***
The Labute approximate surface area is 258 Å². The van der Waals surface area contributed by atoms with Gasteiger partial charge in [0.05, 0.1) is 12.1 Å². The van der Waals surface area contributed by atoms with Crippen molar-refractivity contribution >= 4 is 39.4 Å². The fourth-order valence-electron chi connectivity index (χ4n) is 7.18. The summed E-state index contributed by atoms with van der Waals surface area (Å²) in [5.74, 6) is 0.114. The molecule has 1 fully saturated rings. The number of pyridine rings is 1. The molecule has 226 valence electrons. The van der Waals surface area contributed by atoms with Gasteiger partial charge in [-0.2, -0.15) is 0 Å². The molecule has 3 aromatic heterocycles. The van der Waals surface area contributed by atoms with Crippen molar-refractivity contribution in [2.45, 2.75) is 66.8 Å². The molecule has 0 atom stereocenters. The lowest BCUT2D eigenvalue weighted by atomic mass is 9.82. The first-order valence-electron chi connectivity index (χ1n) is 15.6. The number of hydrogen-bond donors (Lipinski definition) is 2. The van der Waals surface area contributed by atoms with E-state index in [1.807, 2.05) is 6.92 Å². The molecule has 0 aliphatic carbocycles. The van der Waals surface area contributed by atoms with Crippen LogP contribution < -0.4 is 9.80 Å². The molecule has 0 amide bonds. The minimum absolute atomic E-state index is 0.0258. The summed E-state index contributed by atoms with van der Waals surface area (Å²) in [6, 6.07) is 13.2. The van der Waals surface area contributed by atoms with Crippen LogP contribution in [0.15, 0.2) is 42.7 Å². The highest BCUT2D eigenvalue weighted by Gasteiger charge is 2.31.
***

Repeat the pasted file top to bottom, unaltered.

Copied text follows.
The Labute approximate surface area is 258 Å². The van der Waals surface area contributed by atoms with Gasteiger partial charge in [0.05, 0.1) is 12.1 Å². The van der Waals surface area contributed by atoms with Crippen molar-refractivity contribution >= 4 is 39.4 Å². The fourth-order valence-electron chi connectivity index (χ4n) is 7.18. The summed E-state index contributed by atoms with van der Waals surface area (Å²) in [5.74, 6) is 0.114. The molecule has 1 fully saturated rings. The number of pyridine rings is 1. The molecule has 226 valence electrons. The van der Waals surface area contributed by atoms with Gasteiger partial charge in [-0.2, -0.15) is 0 Å². The molecule has 3 aromatic heterocycles. The van der Waals surface area contributed by atoms with Crippen molar-refractivity contribution in [2.45, 2.75) is 66.8 Å². The molecule has 0 atom stereocenters. The lowest BCUT2D eigenvalue weighted by atomic mass is 9.82. The first-order valence-electron chi connectivity index (χ1n) is 15.6. The number of hydrogen-bond donors (Lipinski definition) is 2. The van der Waals surface area contributed by atoms with E-state index in [1.807, 2.05) is 6.92 Å². The molecule has 0 aliphatic carbocycles. The van der Waals surface area contributed by atoms with Crippen LogP contribution < -0.4 is 9.80 Å². The molecule has 0 amide bonds. The minimum absolute atomic E-state index is 0.0258. The summed E-state index contributed by atoms with van der Waals surface area (Å²) in [6, 6.07) is 13.2. The van der Waals surface area contributed by atoms with Crippen LogP contribution in [0.15, 0.2) is 42.7 Å². The highest BCUT2D eigenvalue weighted by Gasteiger charge is 2.31.